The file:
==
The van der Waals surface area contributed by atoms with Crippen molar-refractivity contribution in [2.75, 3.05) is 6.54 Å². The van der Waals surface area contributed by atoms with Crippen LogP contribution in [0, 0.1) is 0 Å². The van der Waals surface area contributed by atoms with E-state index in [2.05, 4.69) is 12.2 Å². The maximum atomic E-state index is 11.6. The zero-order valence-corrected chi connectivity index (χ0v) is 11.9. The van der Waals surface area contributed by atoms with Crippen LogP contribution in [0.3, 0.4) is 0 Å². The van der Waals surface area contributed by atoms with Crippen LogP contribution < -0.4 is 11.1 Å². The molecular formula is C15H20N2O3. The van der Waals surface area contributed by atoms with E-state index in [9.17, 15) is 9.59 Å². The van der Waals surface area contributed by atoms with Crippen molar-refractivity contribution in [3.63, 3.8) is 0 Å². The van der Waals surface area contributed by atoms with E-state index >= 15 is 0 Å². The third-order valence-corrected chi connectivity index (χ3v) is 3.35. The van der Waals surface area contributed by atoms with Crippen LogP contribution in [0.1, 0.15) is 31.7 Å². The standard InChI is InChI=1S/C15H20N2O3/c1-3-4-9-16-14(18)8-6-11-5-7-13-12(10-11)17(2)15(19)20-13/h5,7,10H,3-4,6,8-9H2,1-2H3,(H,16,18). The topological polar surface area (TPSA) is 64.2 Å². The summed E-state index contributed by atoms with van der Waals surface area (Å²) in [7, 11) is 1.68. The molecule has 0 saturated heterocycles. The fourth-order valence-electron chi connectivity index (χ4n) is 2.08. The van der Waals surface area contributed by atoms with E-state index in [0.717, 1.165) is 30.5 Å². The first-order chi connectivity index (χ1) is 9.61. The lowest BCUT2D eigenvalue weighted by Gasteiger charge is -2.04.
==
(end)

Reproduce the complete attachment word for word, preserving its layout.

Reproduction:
The van der Waals surface area contributed by atoms with Crippen molar-refractivity contribution in [2.75, 3.05) is 6.54 Å². The van der Waals surface area contributed by atoms with Crippen LogP contribution in [0, 0.1) is 0 Å². The van der Waals surface area contributed by atoms with E-state index in [2.05, 4.69) is 12.2 Å². The maximum atomic E-state index is 11.6. The zero-order valence-corrected chi connectivity index (χ0v) is 11.9. The van der Waals surface area contributed by atoms with Crippen LogP contribution in [0.3, 0.4) is 0 Å². The van der Waals surface area contributed by atoms with Crippen LogP contribution < -0.4 is 11.1 Å². The molecular formula is C15H20N2O3. The van der Waals surface area contributed by atoms with E-state index in [9.17, 15) is 9.59 Å². The van der Waals surface area contributed by atoms with Crippen molar-refractivity contribution in [3.63, 3.8) is 0 Å². The van der Waals surface area contributed by atoms with E-state index >= 15 is 0 Å². The third-order valence-corrected chi connectivity index (χ3v) is 3.35. The van der Waals surface area contributed by atoms with Crippen LogP contribution in [0.1, 0.15) is 31.7 Å². The standard InChI is InChI=1S/C15H20N2O3/c1-3-4-9-16-14(18)8-6-11-5-7-13-12(10-11)17(2)15(19)20-13/h5,7,10H,3-4,6,8-9H2,1-2H3,(H,16,18). The topological polar surface area (TPSA) is 64.2 Å². The summed E-state index contributed by atoms with van der Waals surface area (Å²) in [7, 11) is 1.68. The molecule has 0 saturated heterocycles. The fourth-order valence-electron chi connectivity index (χ4n) is 2.08. The van der Waals surface area contributed by atoms with E-state index in [0.717, 1.165) is 30.5 Å². The first-order chi connectivity index (χ1) is 9.61. The lowest BCUT2D eigenvalue weighted by Gasteiger charge is -2.04.